“When we engage [Black voters] the way we engage them, texting them every day … making them feel important and valuable,” Woodbury said, “and then we cut that light switch off immediately and abruptly after Election Day, it lends to a darkness and a cynicism that validates the frustrations they already have.”

AAPI voters remain tightly divided

Though Asian voters garnered more attention last cycle, particularly during Georgia’s Senate runoff races in January 2021, both parties still struggled to reach AAPI voters throughout the year.

And the initial exit polling shows a deep jump away from the Democratic party since the last midterm cycle: Support has dropped by some 19 points since 2018, but only 3 points since 2020 — all as the number of Independent voters has increased to around 35 percent of Asian Americans, according to AAPI Data’s findings from this July.

Despite making up a relatively small portion of the electorate, some campaigns leaned into the base. In GOP Rep. Michelle Steel’s contest against Democrat Jay Chen in California, the campaign soured when the incumbent called Chen, a Taiwanese American, “perfect for Communist China.” This came after Chen said earlier in the election that people needed an interpreter to understand Steel, who is Korean American.

Asian Americans make up one-third of the district, including a large percentage of Vietnamese voters, who are more likely to vote conservatively and hold a communal distrust of communism. Several AAPI groups, including local Vietnamese leaders, condemned Steel’s ads, which circulated throughout her campaign.

The use of divisive attack ads, particularly targeting Asian Americans, is disturbing, said Christine Chen, executive director of the nonpartisan organization APIAVote. As new voters join the Asian American electorate, they may only pay attention to political races closer to election day — meaning they aren’t served by negative advertising, Chen added.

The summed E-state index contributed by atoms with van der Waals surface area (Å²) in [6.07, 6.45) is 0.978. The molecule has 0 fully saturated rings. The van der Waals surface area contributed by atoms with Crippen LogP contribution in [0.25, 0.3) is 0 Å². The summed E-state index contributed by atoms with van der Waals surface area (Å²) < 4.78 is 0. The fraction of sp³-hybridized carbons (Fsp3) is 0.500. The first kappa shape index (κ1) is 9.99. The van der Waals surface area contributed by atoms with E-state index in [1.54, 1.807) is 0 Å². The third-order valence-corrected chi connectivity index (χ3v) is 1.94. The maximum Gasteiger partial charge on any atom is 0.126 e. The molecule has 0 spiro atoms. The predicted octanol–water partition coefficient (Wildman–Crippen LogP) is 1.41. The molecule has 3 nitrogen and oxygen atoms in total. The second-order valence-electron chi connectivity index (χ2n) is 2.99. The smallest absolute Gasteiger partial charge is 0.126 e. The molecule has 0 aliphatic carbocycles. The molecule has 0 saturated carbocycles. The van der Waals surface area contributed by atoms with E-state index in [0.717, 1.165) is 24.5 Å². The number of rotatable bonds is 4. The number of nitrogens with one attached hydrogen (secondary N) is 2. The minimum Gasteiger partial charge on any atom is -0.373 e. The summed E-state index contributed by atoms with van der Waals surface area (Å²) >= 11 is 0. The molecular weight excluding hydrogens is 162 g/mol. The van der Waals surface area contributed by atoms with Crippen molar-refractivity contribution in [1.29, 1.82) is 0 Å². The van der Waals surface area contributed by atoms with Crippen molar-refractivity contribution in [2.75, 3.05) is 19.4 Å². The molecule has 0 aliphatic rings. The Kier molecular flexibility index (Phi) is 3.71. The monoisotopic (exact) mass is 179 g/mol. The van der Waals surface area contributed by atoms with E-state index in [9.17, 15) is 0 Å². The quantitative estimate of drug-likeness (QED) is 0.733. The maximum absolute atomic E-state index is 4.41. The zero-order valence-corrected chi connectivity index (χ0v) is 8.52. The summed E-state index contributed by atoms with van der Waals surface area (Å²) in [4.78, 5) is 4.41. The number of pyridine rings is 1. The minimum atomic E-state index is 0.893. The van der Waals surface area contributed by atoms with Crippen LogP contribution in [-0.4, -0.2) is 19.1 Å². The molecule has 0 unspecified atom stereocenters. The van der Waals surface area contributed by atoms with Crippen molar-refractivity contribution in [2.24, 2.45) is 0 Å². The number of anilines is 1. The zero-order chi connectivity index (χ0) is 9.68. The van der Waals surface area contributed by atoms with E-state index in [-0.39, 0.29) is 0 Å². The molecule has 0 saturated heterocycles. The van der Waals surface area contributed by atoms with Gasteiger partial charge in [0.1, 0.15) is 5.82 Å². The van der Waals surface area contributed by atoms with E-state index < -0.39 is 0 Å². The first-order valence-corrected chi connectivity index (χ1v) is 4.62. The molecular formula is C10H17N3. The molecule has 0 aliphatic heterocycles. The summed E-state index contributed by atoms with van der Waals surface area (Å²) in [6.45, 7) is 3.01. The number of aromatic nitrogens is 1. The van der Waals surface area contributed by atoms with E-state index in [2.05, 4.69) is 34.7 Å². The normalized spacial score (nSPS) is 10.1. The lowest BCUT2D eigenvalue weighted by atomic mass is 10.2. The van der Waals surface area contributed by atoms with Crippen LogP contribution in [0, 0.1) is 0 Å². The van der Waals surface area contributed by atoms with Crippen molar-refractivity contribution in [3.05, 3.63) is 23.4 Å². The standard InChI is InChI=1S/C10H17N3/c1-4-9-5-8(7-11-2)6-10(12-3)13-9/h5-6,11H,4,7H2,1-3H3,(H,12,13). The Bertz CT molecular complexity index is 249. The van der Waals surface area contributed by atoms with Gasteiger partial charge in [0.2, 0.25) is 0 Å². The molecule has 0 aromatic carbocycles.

“Why can’t you use that money for a mailer to actually explain more about your candidate, the values and changes you want to make?” she said. “That’s the kind of information our voters are looking for — not necessarily attack ads when they don’t even have the basic information, including who was on their ballot.”

Outside of the Steel-Chen race, which has yet to be called, the GOP tried to make up more ground with Asian Americans late this election cycle. Trump alum Stephen Miller’s organization, America First Legal, sent mailers claiming President Joe Biden is against Asian American voters, while gubernatorial candidate Rep. Lee Zeldin and other New York Republicans won over Chinese-speaking neighborhoods in Brooklyn and Queens with a tough-on-crime message.

Chen said returns in Georgia and Nevada also show that Republicans are finally latching onto Asian American voters, while Democrats have failed to move the needle in the same way.

“Even though in the past, Asian American voters were supportive of more Democratic candidates, that is not a given anymore,” Chen said. “We’re seeing an increase in the number of Independent voters [and] Republicans are a lot more proactive in terms of investing resources in engagement. They’re both going to have to step up their game long-term.”